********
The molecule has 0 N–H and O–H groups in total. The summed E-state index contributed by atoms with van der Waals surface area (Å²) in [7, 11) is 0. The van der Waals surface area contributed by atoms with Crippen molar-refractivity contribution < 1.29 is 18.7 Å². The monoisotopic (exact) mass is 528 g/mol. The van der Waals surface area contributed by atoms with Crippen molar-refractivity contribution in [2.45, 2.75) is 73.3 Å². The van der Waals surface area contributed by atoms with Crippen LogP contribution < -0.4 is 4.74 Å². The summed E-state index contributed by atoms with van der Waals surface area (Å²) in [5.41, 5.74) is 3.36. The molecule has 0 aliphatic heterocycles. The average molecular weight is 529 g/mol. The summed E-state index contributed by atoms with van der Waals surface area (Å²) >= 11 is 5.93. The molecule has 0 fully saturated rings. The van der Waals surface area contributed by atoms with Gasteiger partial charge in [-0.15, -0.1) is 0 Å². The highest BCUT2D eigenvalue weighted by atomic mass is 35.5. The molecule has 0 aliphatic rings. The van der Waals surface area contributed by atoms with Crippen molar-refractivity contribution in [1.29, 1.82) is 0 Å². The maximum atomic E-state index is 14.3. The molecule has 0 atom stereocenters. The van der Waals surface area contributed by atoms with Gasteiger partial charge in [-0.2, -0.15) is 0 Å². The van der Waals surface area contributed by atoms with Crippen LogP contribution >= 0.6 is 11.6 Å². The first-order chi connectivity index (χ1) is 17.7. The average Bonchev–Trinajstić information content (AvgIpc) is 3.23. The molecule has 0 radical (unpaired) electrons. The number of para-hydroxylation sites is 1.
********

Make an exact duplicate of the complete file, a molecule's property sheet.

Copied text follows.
The molecule has 0 N–H and O–H groups in total. The summed E-state index contributed by atoms with van der Waals surface area (Å²) in [7, 11) is 0. The van der Waals surface area contributed by atoms with Crippen molar-refractivity contribution < 1.29 is 18.7 Å². The monoisotopic (exact) mass is 528 g/mol. The van der Waals surface area contributed by atoms with Crippen molar-refractivity contribution in [2.45, 2.75) is 73.3 Å². The van der Waals surface area contributed by atoms with Crippen LogP contribution < -0.4 is 4.74 Å². The summed E-state index contributed by atoms with van der Waals surface area (Å²) in [5.41, 5.74) is 3.36. The molecule has 0 aliphatic heterocycles. The average molecular weight is 529 g/mol. The summed E-state index contributed by atoms with van der Waals surface area (Å²) >= 11 is 5.93. The molecule has 0 fully saturated rings. The van der Waals surface area contributed by atoms with Gasteiger partial charge in [-0.15, -0.1) is 0 Å². The highest BCUT2D eigenvalue weighted by atomic mass is 35.5. The molecule has 0 aliphatic rings. The van der Waals surface area contributed by atoms with Crippen molar-refractivity contribution in [1.29, 1.82) is 0 Å². The maximum atomic E-state index is 14.3. The molecule has 0 atom stereocenters. The van der Waals surface area contributed by atoms with Gasteiger partial charge in [-0.2, -0.15) is 0 Å². The van der Waals surface area contributed by atoms with Crippen LogP contribution >= 0.6 is 11.6 Å². The first-order chi connectivity index (χ1) is 17.7. The average Bonchev–Trinajstić information content (AvgIpc) is 3.23. The molecule has 0 radical (unpaired) electrons. The number of para-hydroxylation sites is 1.